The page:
Flying Wings - The Chyeranovskii BICh-7A

By Willie Bodenstein

The BICh-7A tail-less sport/touring aircraft that started life as the BICh-7 was an enlarged version of Chyeranovskii BICh-3 powered by a 13.4 kW (118 hp) Blackburne Tomtit that flew successfully in 1926 in the USSR.

Flight testing of the BICh-7 with its tandem open cockpits, underslung elevons, centerline mono-wheel, wing-tip rudders with skids with no tail commenced in 1929. However, a halt was called on further testing since the very poor handling characteristics made it almost impossible to take-off.

The BICh-7 was completely re-built as the BICh-7A. Modifications included enclosed tandem cockpits, a fin with rudder faired into the rear of the cockpit nacelle and a conventional style tail-skid undercarriage. Although handling was much improved when flight tests resumed, in 1932 there was still excessive speed loss when turning and engine vibration. The speed loss was attributed to interference between the large elevons and the rudder and was alleviated by adding breaker strips to the elevons and setting them at a lower incidence.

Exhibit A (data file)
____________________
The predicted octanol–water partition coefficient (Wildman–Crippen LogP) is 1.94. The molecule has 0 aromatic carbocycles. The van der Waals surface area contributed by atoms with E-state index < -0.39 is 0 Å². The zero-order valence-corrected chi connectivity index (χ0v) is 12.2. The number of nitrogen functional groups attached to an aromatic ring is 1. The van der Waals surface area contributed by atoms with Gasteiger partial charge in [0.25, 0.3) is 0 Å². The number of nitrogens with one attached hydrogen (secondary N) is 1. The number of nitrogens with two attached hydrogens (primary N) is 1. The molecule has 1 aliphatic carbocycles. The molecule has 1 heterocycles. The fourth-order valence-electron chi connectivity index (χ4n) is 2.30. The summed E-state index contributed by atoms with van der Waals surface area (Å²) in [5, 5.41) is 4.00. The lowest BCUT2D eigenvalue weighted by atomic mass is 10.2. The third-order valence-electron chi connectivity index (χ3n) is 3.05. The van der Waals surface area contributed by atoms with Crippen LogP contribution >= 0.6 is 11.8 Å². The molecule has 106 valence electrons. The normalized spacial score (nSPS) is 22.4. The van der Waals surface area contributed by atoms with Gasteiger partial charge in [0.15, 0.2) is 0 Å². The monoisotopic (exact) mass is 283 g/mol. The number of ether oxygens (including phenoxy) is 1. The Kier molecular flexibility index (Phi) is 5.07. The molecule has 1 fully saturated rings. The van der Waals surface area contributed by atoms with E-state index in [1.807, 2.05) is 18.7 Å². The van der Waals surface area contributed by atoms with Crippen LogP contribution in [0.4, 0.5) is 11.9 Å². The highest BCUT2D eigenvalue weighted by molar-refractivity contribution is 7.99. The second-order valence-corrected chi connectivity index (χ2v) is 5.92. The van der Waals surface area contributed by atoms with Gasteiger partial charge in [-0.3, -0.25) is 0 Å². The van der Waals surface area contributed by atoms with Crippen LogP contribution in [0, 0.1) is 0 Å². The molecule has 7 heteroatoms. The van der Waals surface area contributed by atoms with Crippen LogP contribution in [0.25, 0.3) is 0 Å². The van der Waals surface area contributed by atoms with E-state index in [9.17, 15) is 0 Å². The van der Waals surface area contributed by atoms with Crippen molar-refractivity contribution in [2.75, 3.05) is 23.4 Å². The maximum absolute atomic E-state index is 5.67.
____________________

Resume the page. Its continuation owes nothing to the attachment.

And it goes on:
The BICh-7A never went into production.

General characteristics
Crew: 2
Length: 4.95 m (16 ft 3 in)
Wingspan: 12.5 m (41 ft in)
Wing area: 34.6 m2 (372 ft2)
Empty weight: 627 kg (1,382 lb)
Gross weight: 880 kg (1,940 lb)
Powerplant: 1 ◊ Bristol Lucifer 3-cyl. Radial engine, 74.6 kW (100 hp)

Maximum speed: 165 km/h (102.5 mph)
Range: 350 km (217 miles)

Data from and Bill Gunston's "The Osprey Encyclopaedia of Russian Aircraft 1875 - 1995". London, Osprey. 1995. ISBN 1-85532-405-9

and subscribe to our YouTube channel

Classic Aircraft

Copyright © 2024 Pilot's Post PTY Ltd
The information, views and opinions by the authors contributing to Pilotís Post are not necessarily those of the editor or other writers at Pilotís Post.